This course will consist of a general vision of Spanish as spoken currently in the United States. First, a historical overview and demographic data will be offered. Second, the student will learn about the speech areas of US Spanish, together with the main sound, structural and lexical features of each of these dialects and sociolects of Spanish. At the same time, students will familiarize themselves with the main literature on the topic and prepare possible topics of research. Third, sociolinguistic details of each of the main varieties will be discussed, including the uses and characteristics of code switching and the host of phenomena of language convergence commonly referred to as Spanglish. The last part of the course will be devoted to practical applications for the teaching of Spanish courses in the US to native or heritage speakers, including what the main goals could be as regards differences in register, cultural literacy and identity. Overall, the course offers perspectives on language choice, linguistic variation, the relationship between language and identity, official language policies, educational policy, as well as individual and societal bilingualism.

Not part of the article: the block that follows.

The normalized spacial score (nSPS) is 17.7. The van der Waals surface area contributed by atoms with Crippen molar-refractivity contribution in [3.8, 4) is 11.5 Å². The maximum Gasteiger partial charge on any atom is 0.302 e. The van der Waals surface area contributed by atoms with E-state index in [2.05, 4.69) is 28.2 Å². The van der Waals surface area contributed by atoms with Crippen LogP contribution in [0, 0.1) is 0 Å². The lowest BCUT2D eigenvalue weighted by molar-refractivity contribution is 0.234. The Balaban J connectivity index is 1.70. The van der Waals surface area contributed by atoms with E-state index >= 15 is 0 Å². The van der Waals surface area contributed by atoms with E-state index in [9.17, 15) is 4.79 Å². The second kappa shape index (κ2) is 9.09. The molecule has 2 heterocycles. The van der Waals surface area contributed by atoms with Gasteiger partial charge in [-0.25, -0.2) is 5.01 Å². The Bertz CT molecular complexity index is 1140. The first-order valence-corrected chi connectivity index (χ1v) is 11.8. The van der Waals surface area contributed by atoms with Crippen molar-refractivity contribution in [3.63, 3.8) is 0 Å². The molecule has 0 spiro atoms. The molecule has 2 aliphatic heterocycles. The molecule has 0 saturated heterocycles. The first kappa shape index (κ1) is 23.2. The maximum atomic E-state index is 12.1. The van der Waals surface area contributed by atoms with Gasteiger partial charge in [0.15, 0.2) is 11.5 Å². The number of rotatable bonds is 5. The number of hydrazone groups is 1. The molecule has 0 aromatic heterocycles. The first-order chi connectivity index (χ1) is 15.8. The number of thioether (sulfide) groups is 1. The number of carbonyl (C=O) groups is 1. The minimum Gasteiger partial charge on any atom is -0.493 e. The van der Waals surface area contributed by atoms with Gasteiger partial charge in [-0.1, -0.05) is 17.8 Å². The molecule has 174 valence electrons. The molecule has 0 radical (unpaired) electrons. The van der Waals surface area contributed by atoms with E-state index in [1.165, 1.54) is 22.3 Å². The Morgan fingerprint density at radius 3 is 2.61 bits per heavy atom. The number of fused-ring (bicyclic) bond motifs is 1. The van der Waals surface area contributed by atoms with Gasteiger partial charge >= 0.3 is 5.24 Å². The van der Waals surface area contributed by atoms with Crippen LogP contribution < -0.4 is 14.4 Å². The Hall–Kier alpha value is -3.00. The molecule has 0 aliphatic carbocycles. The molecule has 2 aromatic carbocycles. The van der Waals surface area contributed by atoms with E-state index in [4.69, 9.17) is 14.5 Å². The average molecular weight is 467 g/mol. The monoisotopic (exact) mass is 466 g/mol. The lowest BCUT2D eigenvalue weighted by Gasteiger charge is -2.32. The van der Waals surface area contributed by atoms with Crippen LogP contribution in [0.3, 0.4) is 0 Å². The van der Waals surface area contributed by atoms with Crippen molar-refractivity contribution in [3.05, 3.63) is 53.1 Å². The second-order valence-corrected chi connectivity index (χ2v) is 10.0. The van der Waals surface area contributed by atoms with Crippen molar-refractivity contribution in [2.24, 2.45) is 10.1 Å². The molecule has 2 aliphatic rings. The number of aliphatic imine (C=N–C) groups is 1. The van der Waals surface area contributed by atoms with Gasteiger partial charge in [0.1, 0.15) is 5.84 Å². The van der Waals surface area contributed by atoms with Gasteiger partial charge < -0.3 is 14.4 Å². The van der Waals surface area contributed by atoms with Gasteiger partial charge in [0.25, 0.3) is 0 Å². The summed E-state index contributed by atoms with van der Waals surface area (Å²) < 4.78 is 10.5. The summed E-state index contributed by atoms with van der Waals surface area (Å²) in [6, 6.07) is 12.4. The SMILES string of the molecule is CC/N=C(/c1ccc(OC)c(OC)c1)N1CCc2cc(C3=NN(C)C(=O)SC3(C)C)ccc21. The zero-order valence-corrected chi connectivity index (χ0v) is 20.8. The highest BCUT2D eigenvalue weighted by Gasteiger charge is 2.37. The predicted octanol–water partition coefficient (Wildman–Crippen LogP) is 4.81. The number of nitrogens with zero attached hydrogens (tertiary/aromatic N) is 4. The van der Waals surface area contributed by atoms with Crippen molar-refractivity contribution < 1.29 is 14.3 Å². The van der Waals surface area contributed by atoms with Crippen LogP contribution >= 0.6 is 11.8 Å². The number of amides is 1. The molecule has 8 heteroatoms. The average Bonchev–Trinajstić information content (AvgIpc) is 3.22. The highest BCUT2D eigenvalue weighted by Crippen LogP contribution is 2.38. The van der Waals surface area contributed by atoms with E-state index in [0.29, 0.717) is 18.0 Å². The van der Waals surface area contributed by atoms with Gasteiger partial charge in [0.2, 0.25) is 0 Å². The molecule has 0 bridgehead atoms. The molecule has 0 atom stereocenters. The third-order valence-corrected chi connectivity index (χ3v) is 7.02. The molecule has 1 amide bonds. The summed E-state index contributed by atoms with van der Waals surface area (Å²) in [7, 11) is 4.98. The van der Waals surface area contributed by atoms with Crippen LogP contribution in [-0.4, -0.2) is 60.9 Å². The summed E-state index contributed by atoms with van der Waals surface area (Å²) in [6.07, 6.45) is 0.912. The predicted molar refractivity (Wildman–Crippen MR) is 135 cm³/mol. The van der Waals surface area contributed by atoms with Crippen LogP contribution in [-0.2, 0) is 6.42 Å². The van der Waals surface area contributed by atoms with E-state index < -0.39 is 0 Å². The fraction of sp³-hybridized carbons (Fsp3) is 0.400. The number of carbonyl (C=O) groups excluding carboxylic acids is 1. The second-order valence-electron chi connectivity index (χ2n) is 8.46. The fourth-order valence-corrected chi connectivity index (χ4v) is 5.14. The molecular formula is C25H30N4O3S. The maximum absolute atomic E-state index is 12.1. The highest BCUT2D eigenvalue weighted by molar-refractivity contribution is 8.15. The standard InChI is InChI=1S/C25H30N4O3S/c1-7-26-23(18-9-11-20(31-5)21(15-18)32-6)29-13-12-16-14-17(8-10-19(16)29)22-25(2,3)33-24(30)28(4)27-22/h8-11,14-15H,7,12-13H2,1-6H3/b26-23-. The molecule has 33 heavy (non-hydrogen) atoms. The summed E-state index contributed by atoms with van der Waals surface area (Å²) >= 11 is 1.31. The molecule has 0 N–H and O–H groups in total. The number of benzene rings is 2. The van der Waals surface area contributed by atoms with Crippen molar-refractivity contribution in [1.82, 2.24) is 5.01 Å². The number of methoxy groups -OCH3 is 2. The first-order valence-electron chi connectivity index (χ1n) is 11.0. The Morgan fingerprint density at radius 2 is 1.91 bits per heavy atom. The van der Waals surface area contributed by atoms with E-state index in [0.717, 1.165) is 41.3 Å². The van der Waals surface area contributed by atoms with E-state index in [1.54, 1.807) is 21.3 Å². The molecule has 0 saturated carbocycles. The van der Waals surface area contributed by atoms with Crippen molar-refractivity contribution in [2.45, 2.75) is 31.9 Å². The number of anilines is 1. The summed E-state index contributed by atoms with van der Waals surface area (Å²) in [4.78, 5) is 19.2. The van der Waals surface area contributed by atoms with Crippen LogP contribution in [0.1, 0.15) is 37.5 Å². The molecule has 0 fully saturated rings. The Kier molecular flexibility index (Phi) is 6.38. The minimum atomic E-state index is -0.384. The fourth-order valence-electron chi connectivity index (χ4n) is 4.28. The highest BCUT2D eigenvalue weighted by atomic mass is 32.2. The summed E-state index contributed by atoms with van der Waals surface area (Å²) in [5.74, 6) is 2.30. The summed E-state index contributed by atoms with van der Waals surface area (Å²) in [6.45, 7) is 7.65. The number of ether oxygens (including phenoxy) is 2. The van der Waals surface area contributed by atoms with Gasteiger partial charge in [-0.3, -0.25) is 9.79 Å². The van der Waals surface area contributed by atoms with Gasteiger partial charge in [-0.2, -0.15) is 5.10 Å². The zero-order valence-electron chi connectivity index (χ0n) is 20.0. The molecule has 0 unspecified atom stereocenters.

Recent topics include: New Borderlands in Latin America and Spain, Cultures of the Mexican Revolution, Myth and Literature, Hispanic Cities, Latin American Film, Intimacy and Precarity, Performance and Human Rights in Latin America, Literature and Animality, and Is Spanish One Language?

Course Information



4 Points

Term Section Instructor Schedule Location

Summer 2017

Jabier Elorrieta
MW: 10:30 AM - 1:30 PM TISC LC5

Fall 2017

Gabriel Alejandro Giorgi
TR: 3:30 PM - 4:45 PM TISC LC15
Eduardo R Subirats
M: 3:30 PM - 6:10 PM KJCC